The relationship between Serbia and the Austrian-Hungarian Empire was extremely unsettled. Though Serbia gained independence from the Ottoman Empire in 1879, it did not recognize the claims that Austria-Hungary had on Bosnia and Herzegovina. There were many Serbians living in Bosnia and Herzegovina, and the Serbs made claims on Bosnia and Herzegovina just as the Germans did on Alsace and Lorraine. In 1908, the Congress of Berlin had granted permission for the Austrian-Hungarian Empire to annex Bosnia and Herzegovina, including disputed Serbian areas. Obviously, this act did not meet with Serbian favor and the cords of nationalism increased within Serbia.
On June 28, 1914, the Archduke of the Austrian Hungarian Empire, Francis Ferdinand and his wife, Princess Sophia, left the city hall of Sarajevo, the capital of Bosnia and Herzegovina. The Archduke was in a direct line to the throne and he was seen by many as a figure head of domination over the lives of many ethnic groups within the Balkans. Francis Ferdinand and Sophia had traveled to the capital on the anniversary of the 1389 Battle of Kosovo, a battle in which the Serbs lost to the Turks. This battle rings harsh even today in the memories of many Serbs, since it ended their independence and subjected them to governance of the Ottoman Empire. Although the Archduke was told that his visit on this historical day was unwise and that there was a potential plot against his life, he chose to ignore it and participate in a full state visit.
Serbia was festering with small terrorist organizations. One of these groups, the Black Hand set out to assassinate the Archduke and his wife. After leaving city hall the archduke’s car moved through the streets of Sarajevo. A bomb was tossed at the car, the chauffeur seeing the device, quickly accelerated to avoid hitting it. The archduke deflected the bomb with his arm, causing it to bounce off the back of the car and explode near the pathway of another car in his entourage. Several aides were injured in the car following the archduke’s. In another few blocks, a Black Hand agent, Gavrilo Princip, stepped up to the car, and fired two shots. Sophia died instantly, the archduke shortly after. It is unclear if the Serbian government was involved with the assassination though it was found out later that the leader of the Black Hand organization, Colonel Dragutin Dimitrijevic, was also head of Serbian military intelligence.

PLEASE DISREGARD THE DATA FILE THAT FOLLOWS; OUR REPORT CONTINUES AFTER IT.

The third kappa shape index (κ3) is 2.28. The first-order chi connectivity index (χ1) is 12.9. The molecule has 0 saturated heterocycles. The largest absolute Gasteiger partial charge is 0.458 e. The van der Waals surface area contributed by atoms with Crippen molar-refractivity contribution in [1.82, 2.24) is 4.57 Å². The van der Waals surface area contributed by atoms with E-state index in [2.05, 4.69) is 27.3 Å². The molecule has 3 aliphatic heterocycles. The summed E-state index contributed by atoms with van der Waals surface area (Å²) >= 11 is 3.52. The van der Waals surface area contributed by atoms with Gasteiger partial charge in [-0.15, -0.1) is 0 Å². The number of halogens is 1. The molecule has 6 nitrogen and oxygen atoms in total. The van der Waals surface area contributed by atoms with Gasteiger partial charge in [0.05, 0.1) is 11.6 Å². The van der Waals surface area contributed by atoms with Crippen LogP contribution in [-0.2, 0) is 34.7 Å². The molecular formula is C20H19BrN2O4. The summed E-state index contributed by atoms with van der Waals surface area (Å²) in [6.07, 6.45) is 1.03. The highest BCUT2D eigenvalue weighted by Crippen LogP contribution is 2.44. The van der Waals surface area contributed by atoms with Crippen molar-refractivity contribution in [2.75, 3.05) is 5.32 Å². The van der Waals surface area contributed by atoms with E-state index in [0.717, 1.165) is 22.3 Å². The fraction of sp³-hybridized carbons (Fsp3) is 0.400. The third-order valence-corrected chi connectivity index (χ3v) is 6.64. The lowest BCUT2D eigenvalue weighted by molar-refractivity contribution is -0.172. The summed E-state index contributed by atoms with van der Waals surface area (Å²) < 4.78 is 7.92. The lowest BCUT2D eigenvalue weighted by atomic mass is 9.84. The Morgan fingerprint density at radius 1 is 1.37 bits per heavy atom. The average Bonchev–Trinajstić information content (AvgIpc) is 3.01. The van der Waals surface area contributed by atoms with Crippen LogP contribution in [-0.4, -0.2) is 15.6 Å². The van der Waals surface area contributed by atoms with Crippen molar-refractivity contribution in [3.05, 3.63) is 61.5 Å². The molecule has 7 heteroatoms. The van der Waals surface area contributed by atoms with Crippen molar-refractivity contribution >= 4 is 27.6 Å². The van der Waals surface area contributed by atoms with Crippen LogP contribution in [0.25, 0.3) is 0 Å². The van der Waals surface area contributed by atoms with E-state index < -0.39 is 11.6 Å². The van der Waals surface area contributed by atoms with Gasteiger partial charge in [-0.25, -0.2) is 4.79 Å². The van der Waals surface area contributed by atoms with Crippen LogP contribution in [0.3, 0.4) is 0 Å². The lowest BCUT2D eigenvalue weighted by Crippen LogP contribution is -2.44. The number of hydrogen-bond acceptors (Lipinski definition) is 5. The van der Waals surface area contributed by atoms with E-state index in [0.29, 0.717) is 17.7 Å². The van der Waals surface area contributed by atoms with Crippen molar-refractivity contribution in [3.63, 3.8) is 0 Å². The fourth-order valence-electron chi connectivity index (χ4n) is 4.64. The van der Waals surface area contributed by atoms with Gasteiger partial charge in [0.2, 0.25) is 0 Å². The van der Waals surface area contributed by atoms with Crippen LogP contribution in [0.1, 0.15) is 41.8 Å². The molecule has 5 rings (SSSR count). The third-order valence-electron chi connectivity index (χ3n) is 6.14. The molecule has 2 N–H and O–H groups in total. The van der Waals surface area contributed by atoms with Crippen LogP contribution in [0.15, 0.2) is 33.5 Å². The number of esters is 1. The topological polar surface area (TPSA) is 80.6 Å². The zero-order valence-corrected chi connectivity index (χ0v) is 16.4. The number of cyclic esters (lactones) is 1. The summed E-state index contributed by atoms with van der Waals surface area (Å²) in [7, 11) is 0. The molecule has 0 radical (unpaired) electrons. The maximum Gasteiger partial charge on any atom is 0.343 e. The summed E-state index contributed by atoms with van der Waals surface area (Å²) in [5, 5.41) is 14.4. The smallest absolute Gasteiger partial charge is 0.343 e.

Austria waited over three weeks before it officially reacted to the assassination in Sarajevo. The Austrian foreign minister, Count Leopold von Berchtold, sent an envoy to Berlin to secure military support from Germany if Serbia did not comply with an ultimatum that would be given to the Serbian government. Germany’s Emperor William II assured Austria-Hungary on July 5 of German support. On July 23, 1914, Austria-Hungary presented Serbia with a list of conditions that required a two-day turnaround. Just minutes before the deadline, Serbia replied asking that the dispute be submitted to the International Tribunal at The Hague. The conciliation was rejected and on July 28, 1914, Austria-Hungary declared war on Serbia. The rest is history as country after country was drawn into the conflict.